It wasn’t so long ago that I had no idea how everything worked in world of WWW. But that all changed when I got a technical support job at IntelligentBee. Working in a web development company (even though your job doesn’t have any tangency to the actual development role) opens a whole set of learning opportunities that will ultimately describe a whole new wonderful world. From that point on, my task was pretty simple: be curious about how stuff works and don’t be afraid to ask questions.

Why Ruby ? It’s incredibly similar to English. Yes, to the actual English language. And this makes it extremely intuitive and easy to learn. Don’t believe me ? To loop through an array, in most programming languages you would need to use a “for” loop. Not here. Ruby uses the “.each” phrasing to loop through arrays. So it basically tells you, from the get-go, that it will iterate through each element of that array in the most intuitive and simple fashion.

Believe me now ?

At first, it’s a great idea to have a clear view (an interface) on the work you’re doing. Even though you’re just displaying a simple string on the screen, like “Hello World!”, actually viewing it on a browser somewhere will shortly come to empower you. After trolling around on sites like Codecademy and Codeschool – which are great tools for learning the basic structure of a programming language, like Ruby (and even give you that shiny interface I was talking about), I became even more curious. So I started gathering even more material and, one happy day, found Michael Hartl’s “Ruby on Rails Tutorial” book (available for free here: http://ruby.railstutorial.org/) which shortly became a sort-of dictionary for me. It laid a great foundation on the whole newly acquired Framework concept and how it will eventually simplify a developer’s life. I even learned about quirky notions such as MVC (model-view-controller) and TDD (test driven development). Fun times. Even now, two fully developed Rails apps later, I refer back to this book whenever I want to make more sense out of a ruby/rails function. Safe to say I’m pretty happy I found this :).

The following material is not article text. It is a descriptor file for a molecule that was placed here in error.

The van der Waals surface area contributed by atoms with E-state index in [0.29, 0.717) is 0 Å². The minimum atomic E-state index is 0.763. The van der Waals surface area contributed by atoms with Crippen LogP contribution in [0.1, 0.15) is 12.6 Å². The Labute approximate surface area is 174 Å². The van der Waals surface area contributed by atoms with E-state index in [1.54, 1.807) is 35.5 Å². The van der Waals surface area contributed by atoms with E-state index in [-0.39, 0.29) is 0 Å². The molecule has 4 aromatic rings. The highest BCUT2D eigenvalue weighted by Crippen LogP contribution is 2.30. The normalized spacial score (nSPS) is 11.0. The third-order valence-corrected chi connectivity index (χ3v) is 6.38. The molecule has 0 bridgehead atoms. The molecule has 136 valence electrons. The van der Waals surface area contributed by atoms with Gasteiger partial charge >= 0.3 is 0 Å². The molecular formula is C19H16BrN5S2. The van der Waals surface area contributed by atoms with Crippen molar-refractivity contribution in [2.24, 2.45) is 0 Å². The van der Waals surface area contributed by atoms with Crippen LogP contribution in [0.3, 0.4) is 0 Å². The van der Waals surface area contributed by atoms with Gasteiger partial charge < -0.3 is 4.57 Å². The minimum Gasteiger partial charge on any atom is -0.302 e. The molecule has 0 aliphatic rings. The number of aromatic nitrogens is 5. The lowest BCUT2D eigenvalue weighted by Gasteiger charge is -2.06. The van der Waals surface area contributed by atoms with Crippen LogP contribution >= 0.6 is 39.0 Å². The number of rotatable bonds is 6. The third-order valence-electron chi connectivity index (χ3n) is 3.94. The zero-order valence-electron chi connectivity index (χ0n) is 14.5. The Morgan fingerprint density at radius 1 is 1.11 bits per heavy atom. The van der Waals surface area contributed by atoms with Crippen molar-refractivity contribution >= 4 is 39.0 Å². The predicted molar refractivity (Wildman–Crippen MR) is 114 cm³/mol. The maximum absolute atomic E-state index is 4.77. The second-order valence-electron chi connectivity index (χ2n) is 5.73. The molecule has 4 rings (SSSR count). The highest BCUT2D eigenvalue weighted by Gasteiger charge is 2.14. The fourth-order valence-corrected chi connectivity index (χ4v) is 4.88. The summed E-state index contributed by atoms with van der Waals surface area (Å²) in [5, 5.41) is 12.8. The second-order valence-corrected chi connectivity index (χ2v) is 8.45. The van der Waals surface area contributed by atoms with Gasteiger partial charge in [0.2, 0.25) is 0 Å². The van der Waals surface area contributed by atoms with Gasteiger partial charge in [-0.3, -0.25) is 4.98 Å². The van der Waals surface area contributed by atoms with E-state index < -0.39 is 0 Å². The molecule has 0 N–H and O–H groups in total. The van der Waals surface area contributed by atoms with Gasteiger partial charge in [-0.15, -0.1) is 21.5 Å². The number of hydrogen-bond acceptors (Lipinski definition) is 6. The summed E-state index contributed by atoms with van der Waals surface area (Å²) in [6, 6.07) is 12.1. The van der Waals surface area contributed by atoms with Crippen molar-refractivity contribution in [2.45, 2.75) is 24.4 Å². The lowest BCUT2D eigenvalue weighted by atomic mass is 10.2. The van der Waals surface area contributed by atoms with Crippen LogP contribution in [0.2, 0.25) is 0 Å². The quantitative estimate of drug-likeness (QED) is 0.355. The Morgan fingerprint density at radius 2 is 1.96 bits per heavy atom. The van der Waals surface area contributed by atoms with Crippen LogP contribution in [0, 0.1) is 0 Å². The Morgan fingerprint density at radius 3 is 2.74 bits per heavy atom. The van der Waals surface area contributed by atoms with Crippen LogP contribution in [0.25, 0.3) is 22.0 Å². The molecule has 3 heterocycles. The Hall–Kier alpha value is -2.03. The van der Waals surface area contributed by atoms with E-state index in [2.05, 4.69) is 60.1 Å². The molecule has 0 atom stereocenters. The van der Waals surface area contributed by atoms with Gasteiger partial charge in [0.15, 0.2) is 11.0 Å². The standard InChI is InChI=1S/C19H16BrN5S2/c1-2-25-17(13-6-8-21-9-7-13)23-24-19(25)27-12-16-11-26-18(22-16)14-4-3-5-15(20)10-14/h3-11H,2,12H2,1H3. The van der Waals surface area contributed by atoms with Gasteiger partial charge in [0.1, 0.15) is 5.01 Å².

Another cool thing about Rails is that it has a thriving online community. Stackoverflow is full of Rails problems and (what’s even more awesome) such explicit answers to these problems, that even a wannabe programmer, like me, can understand them. This great community alone stopped my mind from exploding several times. Great success.

 

So, you silent reader, that is unsure whether or not to start coding – my advice to you is do it now! The more knowledge driven you are, the better world you can build for your children. If this convinced you on starting to code, here are a couple of resources to help you get going:

Codecademy: http://www.codecademy.com/

Codeschool: https://www.codeschool.com/

Learn ruby the hard way: http://ruby.learncodethehardway.org/book/

Railscasts: http://railscasts.com

..and, of course, let’s not forget about Ruby and Rails’ official documentation:

Rails – http://api.rubyonrails.org/

Ruby – http://ruby-doc.org/

If you read all these and stay curious – you’ll be a developer in no time at all :).

Happy coding!